Algorithm 1.
Step 0. Initialization:
given a starting point , choose parameters
Set  .
Step 1. If , stop; else go to Step 2.
Step 2. Compute step size , such that
Step 3. Let ; if , stop; otherwise, go to Step 4.
Step 4. Compute the search direction where .
Step 5. Let , and go to Step 2.

Throughout this paper, the following basic assumptions on the objective function are assumed, which have been widely used in the literature to analyze the global convergence of the conjugate gradient methods.(H2.1) The objective function is continuously differentiable and has a lower bound on the level set , where is the starting point.(H2.2) The gradient of is Lipschitz continuous in some neighborhood of ; that is, there exists a constant , such that Since is decreasing, it is clear that the sequence generated by Algorithm 1 is contained in .

3. Global Convergence of Algorithm

Now we analyze the global convergence of Algorithm 1.

Lemma 2. Suppose that assumptions (H2.1) and (H2.2) hold; the sequences and   are to be generated by Algorithm 1, if for all ; then

Proof. If , then , and we get When , multiplying by we obtain It follows from and that Therefore, the result is true.

Lemma 3. Suppose that assumptions (H2.1) and (H2.2) hold, and consider any iteration of the form (2), where is a descent direction and satisfies the Wolfe conditions (7). Then, the Zoutendijk condition holds.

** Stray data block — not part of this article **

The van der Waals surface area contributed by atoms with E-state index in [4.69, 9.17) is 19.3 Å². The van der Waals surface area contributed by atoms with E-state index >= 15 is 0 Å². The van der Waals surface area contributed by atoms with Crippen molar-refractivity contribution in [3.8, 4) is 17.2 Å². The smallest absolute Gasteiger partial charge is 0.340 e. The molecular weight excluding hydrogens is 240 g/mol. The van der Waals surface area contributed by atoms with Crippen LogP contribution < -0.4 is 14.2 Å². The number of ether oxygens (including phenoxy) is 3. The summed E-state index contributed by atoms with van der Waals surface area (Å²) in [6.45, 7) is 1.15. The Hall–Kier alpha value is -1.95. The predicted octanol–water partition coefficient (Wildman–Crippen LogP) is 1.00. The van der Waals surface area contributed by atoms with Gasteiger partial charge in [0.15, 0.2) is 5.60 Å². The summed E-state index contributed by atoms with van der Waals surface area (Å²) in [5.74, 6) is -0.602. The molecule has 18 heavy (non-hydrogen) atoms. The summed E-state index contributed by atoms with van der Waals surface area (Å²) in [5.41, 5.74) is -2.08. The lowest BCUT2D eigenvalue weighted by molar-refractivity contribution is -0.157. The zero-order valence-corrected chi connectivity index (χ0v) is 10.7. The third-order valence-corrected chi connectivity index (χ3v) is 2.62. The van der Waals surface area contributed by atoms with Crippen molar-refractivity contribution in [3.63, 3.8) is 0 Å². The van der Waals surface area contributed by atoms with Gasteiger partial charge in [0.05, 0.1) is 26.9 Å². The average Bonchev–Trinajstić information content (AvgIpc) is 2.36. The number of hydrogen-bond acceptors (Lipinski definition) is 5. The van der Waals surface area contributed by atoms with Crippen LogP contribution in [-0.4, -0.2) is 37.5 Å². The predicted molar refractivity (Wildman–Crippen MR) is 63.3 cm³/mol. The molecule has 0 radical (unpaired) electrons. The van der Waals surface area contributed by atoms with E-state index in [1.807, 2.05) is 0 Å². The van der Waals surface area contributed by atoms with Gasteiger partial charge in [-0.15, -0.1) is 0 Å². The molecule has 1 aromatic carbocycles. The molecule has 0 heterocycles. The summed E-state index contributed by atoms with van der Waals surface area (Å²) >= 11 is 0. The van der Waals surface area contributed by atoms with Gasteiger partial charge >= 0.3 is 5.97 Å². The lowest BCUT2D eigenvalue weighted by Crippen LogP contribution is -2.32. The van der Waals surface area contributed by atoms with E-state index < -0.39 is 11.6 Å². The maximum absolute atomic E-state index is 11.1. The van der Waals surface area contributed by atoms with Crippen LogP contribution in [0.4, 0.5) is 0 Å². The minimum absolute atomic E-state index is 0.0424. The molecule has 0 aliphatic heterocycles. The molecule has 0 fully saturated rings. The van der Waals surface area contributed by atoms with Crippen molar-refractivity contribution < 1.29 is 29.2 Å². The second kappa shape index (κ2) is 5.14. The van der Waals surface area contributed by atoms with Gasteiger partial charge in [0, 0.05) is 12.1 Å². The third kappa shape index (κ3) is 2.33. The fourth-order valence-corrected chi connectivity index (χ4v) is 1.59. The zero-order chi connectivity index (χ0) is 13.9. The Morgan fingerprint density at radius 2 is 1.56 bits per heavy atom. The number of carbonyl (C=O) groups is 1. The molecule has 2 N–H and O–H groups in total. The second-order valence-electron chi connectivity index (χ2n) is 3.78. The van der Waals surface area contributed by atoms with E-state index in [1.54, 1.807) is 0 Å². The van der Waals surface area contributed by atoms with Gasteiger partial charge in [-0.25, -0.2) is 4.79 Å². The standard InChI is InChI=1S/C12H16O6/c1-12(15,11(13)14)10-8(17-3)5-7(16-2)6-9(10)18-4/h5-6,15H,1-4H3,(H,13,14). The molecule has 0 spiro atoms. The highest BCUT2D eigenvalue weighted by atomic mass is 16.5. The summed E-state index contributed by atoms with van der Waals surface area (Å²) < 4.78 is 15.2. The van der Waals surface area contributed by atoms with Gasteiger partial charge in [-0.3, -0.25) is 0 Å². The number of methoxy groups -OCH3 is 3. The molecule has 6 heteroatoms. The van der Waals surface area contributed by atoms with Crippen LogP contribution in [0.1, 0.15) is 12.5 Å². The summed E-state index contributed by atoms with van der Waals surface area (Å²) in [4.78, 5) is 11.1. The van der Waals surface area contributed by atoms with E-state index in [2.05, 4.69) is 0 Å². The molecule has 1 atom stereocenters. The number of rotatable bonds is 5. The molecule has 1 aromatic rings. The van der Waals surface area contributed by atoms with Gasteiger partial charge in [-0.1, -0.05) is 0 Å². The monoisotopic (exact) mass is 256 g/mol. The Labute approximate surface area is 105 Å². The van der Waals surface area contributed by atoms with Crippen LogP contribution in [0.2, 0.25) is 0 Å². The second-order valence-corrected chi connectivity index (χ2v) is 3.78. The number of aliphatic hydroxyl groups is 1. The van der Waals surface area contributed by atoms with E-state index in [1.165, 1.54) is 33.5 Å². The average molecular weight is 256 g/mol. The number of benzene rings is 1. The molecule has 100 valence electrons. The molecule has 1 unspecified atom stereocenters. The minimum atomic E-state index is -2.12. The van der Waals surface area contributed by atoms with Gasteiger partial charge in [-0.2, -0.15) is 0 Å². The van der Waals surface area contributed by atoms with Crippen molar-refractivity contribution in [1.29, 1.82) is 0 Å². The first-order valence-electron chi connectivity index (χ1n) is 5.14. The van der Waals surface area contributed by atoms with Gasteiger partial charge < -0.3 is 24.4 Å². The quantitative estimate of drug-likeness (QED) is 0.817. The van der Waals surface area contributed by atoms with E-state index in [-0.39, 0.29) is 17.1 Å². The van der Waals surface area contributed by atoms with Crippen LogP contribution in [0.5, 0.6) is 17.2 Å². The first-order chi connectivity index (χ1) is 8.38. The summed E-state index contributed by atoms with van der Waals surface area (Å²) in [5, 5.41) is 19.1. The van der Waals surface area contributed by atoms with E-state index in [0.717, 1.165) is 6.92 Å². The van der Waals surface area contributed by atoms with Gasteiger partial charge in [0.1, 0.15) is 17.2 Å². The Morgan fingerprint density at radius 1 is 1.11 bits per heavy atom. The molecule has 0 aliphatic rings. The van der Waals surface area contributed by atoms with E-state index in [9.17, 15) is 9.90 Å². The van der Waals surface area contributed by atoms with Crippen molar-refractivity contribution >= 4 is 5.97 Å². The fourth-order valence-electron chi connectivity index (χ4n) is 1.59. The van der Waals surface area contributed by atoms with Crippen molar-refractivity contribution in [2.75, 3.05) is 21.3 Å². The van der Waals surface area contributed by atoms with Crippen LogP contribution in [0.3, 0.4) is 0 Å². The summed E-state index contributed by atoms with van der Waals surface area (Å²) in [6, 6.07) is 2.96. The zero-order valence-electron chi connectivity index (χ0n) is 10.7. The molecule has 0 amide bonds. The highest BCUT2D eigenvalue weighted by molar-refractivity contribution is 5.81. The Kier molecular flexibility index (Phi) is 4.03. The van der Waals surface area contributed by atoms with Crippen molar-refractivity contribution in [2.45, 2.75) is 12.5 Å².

Proof. From (7), we have In addition, the assumption (H2.2) gives Combing these two relations, we have which with implies that Thus, Noting that is bounded below, (15) holds.
Furthermore, from Lemma 2 and (3), we can easily obtain the following condition:

Theorem 4. Suppose that is a starting point for which assumptions (H2.1) and (H2.2) hold. Consider Algorithm 1; then, one has either for some finite or

Proof. The first statement is easy to show, since the only stopping point is in Step 3. Thus, assume that the algorithm generates an infinite sequence ; if the statement is false, there exists a constant , such that From (8), we have Squaring both sides of the above equation, we get that is, From the definitions of , and , we have Thus, we can get On the other hand, multiplying by we obtain Considering that and , we have which indicates that Dividing the above inequality (28) by , we obtain Using the above inequality recursively and noting that we have Then, from (23) and (35), it holds that Thus, it is easy to obtain This contradicts the Zoutendijk condition (15). Therefore, the conclusion holds.

4. Numerical Experiments

In this section, we give the numerical results of Algorithm 1 to show that the method is efficient for unconstrained optimization problems. We set the parameters , and and use MATLAB 7.0 to test the chosen problems on a PC with 2.10 GHz CPU processor, 1.0 GB RAM memory, and Linux operation system. We also use the condition or It-max > 5000 as the stopping criterion (It-max denotes the maximal number of iterations). When the limit of 5000 function evaluations was exceeded, the run was stopped, which is indicated by “NaN.” The problems that we tested are from [17, 19].Prob 1 ,Prob 2 ,Prob 3 ,Prob 4 ,Prob 5 ,Prob 6 .

Tables 1, 2, and 3 show the computation results.


Prob NI

1(4, 5, 10.1)(NaN, NaN, NaN)NaN5000
2(6.5, 23)(14.92256489843370, 14.92256511253481)−0.9999999999999318